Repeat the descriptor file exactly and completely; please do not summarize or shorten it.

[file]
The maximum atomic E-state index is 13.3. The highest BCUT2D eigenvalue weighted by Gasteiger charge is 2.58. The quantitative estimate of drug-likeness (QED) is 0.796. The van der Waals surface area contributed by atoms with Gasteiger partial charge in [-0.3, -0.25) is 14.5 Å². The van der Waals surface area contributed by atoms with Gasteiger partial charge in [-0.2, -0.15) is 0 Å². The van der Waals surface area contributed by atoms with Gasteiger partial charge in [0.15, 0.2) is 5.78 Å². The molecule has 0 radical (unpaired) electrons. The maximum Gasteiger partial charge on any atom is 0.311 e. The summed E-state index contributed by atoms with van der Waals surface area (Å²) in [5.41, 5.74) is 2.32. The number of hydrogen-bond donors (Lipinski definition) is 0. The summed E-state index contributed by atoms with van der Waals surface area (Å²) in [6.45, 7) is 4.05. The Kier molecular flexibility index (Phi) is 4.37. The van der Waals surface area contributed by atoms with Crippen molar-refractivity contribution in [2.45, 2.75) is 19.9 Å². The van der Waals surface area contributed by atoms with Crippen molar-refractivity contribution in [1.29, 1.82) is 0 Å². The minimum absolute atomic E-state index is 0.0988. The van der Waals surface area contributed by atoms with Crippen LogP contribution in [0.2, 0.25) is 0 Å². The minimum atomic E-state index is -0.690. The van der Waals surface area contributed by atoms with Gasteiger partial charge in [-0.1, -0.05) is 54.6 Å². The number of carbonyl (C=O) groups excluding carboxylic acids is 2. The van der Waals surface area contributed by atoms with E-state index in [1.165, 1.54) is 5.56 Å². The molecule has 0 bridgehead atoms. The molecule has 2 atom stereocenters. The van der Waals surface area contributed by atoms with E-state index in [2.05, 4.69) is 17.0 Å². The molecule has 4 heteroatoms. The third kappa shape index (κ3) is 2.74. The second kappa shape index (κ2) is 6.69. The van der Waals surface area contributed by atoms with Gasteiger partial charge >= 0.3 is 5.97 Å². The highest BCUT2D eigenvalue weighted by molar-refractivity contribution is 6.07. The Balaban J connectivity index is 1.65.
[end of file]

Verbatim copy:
The maximum atomic E-state index is 13.3. The highest BCUT2D eigenvalue weighted by Gasteiger charge is 2.58. The quantitative estimate of drug-likeness (QED) is 0.796. The van der Waals surface area contributed by atoms with Gasteiger partial charge in [-0.3, -0.25) is 14.5 Å². The van der Waals surface area contributed by atoms with Gasteiger partial charge in [-0.2, -0.15) is 0 Å². The van der Waals surface area contributed by atoms with Gasteiger partial charge in [0.15, 0.2) is 5.78 Å². The molecule has 0 radical (unpaired) electrons. The maximum Gasteiger partial charge on any atom is 0.311 e. The summed E-state index contributed by atoms with van der Waals surface area (Å²) in [5.41, 5.74) is 2.32. The number of hydrogen-bond donors (Lipinski definition) is 0. The summed E-state index contributed by atoms with van der Waals surface area (Å²) in [6.45, 7) is 4.05. The Kier molecular flexibility index (Phi) is 4.37. The van der Waals surface area contributed by atoms with Crippen molar-refractivity contribution in [2.45, 2.75) is 19.9 Å². The van der Waals surface area contributed by atoms with Crippen molar-refractivity contribution in [1.29, 1.82) is 0 Å². The minimum absolute atomic E-state index is 0.0988. The van der Waals surface area contributed by atoms with Crippen LogP contribution in [0.2, 0.25) is 0 Å². The minimum atomic E-state index is -0.690. The van der Waals surface area contributed by atoms with Gasteiger partial charge in [-0.1, -0.05) is 54.6 Å². The number of carbonyl (C=O) groups excluding carboxylic acids is 2. The van der Waals surface area contributed by atoms with E-state index in [1.165, 1.54) is 5.56 Å². The molecule has 0 bridgehead atoms. The molecule has 2 atom stereocenters. The van der Waals surface area contributed by atoms with E-state index in [2.05, 4.69) is 17.0 Å². The molecule has 4 heteroatoms. The third kappa shape index (κ3) is 2.74. The second kappa shape index (κ2) is 6.69. The van der Waals surface area contributed by atoms with Gasteiger partial charge >= 0.3 is 5.97 Å². The highest BCUT2D eigenvalue weighted by molar-refractivity contribution is 6.07. The Balaban J connectivity index is 1.65.